They were halfway there when her lungs reached their limit. She clawed him, needing air . . . about to involuntarily breathe water. He swam even faster, his heart pounding against her ear.

They breached the surface into a stormy day, sucking in misty breaths as they rolled on giant swells. She blinked against sea spray, trying to get her bearings.

“Where are . . . ?” She trailed off when Thronos’s head craned up. She twisted to look over her shoulder, saw water all the way up to the sky.

Inconceivably high. About to crash over them.

He’d already kicked for propulsion, shooting into flight. But if he couldn’t get high enough . . .

Her mind couldn’t accept the size of the wave—like a mountain of liquid toppling over. “Faster, Thronos!”

His jaw was clenched, his heart sounding like it’d explode. “Don’t let go of me, Lanthe!”

When the swell began to crest over them, he rotated in the air, wrapping his wings tightly around her. The wave collided with them so fast the water became as solid as brick.

The momentum hurtled them toward the coast, a jagged stone cliff. When they crashed into it, the rocks tore his wings like a monster with fangs, trying to rip her away from Thronos.

They clung to each other.

The wave sucked them back out to sea.

The force raked them over coral reefs—before catapulting them back against the wall.

But when it receded the second time, they . . . remained.

Somehow Thronos had clung to the cliff with one quaking hand.

Gritting his teeth, he leapt higher, pulling them out of the wave’s reach. The next crest slapped just beneath their feet, foam licking their legs, but it couldn’t catch hold of them.

He hauled them up until they’d made the top of the cliff. At the edge, he shoved her ahead of him onto solid ground, then followed.

They lay on the stony ground, heaving breaths, coughing seawater. Beneath them, the cliff shook with each crashing wave.

“Melanthe, speak to me,” he said between gulps of air. “Are you hurt?”

She shook her head. Again, he’d kept her cocooned for the most part. “Just some wounds from . . . from where we were.” Swatches of her skin had been loosened by the acid, then sucked away.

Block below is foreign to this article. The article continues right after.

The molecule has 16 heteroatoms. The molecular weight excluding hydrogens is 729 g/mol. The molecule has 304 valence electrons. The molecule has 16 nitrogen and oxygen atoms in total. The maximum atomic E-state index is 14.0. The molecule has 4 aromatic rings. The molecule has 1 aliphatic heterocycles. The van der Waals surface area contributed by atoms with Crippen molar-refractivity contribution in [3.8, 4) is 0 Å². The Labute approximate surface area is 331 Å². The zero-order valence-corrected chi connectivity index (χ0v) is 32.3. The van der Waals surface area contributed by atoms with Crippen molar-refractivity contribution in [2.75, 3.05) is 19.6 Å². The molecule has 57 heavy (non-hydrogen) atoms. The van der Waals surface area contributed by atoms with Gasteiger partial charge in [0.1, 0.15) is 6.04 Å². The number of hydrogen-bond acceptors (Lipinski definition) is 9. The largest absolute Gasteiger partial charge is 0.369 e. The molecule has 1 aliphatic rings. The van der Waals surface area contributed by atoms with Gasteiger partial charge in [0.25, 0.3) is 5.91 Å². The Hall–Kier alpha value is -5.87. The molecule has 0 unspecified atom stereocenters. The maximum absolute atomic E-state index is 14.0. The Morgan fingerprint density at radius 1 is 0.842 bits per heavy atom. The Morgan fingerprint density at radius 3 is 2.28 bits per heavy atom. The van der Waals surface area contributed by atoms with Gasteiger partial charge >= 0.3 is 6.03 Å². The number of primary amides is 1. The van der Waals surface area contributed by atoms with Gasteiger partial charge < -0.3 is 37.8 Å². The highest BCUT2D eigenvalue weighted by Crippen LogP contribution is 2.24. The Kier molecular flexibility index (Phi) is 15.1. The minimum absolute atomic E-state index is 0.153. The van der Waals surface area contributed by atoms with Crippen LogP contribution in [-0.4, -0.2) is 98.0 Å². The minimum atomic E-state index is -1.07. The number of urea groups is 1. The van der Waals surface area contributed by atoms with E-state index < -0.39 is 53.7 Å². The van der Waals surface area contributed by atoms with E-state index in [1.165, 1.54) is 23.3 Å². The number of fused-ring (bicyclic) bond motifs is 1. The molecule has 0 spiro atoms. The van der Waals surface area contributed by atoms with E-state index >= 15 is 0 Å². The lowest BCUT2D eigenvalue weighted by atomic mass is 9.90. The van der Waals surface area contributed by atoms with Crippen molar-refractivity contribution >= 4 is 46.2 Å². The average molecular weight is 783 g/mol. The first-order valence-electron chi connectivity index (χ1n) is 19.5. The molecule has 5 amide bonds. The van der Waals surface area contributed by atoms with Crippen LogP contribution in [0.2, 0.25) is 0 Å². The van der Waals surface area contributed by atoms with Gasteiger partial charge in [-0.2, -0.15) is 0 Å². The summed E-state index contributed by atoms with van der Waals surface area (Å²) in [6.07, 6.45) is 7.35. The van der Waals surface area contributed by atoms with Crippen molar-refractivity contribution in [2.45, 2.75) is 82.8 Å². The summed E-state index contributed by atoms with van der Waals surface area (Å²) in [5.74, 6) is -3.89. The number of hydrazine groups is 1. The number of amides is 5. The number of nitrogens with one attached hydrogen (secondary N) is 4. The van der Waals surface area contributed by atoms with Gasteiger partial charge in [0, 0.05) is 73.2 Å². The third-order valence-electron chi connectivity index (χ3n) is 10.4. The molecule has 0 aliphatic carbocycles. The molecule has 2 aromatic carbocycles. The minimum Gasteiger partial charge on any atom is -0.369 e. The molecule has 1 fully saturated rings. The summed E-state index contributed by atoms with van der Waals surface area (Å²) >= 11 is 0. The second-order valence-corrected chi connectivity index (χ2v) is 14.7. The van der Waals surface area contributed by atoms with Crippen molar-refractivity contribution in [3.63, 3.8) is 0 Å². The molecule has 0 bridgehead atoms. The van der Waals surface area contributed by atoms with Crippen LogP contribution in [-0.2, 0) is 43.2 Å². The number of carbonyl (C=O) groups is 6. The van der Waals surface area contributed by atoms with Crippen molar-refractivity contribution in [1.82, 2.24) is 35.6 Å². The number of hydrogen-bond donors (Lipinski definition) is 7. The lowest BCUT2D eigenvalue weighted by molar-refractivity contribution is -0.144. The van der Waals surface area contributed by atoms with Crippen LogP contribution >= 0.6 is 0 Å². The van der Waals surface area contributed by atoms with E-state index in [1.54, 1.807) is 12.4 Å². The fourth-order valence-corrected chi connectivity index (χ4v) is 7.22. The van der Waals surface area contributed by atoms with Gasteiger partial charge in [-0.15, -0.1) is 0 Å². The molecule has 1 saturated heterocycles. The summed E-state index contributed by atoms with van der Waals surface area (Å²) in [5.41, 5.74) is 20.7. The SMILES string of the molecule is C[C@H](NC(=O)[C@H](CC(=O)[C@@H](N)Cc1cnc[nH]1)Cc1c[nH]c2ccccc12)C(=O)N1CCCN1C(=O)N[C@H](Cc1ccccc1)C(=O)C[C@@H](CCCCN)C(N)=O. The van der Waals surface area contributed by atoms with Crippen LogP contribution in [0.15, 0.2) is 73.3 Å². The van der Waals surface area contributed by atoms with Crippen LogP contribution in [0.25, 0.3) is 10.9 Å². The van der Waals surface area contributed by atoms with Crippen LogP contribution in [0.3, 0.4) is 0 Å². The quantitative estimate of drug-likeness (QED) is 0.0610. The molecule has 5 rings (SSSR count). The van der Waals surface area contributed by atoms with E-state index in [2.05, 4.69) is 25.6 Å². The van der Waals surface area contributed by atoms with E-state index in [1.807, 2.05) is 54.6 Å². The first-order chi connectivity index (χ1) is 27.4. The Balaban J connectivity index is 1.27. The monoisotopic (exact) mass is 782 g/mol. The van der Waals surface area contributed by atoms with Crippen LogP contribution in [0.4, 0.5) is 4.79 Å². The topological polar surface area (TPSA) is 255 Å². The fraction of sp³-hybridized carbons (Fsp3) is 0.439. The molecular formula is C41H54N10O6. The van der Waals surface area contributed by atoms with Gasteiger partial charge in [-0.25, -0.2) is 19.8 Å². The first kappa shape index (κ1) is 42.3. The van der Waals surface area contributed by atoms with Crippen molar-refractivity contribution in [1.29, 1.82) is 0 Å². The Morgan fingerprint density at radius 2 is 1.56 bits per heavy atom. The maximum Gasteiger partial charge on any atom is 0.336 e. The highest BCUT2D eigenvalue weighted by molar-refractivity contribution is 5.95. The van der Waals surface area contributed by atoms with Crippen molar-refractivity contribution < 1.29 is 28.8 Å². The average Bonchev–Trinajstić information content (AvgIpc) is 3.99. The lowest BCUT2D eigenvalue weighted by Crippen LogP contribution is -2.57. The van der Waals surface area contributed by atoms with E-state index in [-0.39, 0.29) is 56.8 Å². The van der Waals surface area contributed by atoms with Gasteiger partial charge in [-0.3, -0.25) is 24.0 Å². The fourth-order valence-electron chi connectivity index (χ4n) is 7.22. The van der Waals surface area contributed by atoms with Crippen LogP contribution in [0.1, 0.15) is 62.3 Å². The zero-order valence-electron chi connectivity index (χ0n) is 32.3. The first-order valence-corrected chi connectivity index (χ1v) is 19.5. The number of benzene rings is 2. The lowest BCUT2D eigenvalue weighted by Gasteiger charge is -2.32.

She’d been food. Still would be, if not for Nïx. Except that the Valkyrie had sent them there in the first place! Why, why, why?

Most of Lanthe’s breastplate was gone; the scant remains of her skirt clung to her hips. “How long do you think we were in . . . there?”

“Could’ve been hours or days,” he answered. “Even weeks. I doubt our conception of time in Feveris corresponded to the actual duration.”

“Right.” She would never have words to convey to anyone else how horrific it’d been. Only Thronos could understand those tentacles, the pus, the burning.

Lanthe shuddered. She simply couldn’t think about that place right now without losing her ever-living shit.

When he rolled toward the edge of the cliff, scanning the waves as if searching for something, she noticed that one of his wings looked worse than normal, those scale mosaics even more skewed.

Over his shoulder, he said, “I’ve got a forearm and a wing snapped. I might’ve cracked my skull. Nothing major.”

That all? “What are you looking for?”

“I think someone—or something—followed us out. It was difficult to see in there, but I believe I spied a being.”

“Anyone who followed is probably dead. No one could break free of that current.” She frowned. “How did you?”

“I’m not as weak as you think me.” As if to prove his point, he lumbered to his feet. His shirt had been either eaten away or torn free; most of his leather pants had disintegrated from acid. “I’m an immortal male in my prime.”

“And that was the equivalent of an immortal current. Our bodies should have been dashed to pieces.”

“Well, they’re not.” He reached a hand down, helping her stand.

As he steadied her, she asked, “Do you think we had supernatural assistance?”

“Is it so difficult to believe I did that on my own?” He stared down into her eyes as he said, “Maybe you make me strong.”

He looked so earnest about this, she decided not to argue the point. “In any case, thanks for getting me to safety. We keep saving each other’s asses, don’t we?”

“That’s the way it should be, no?” He seemed to be asking more than just that simple question, so she changed the subject.

“Where do you think we are?”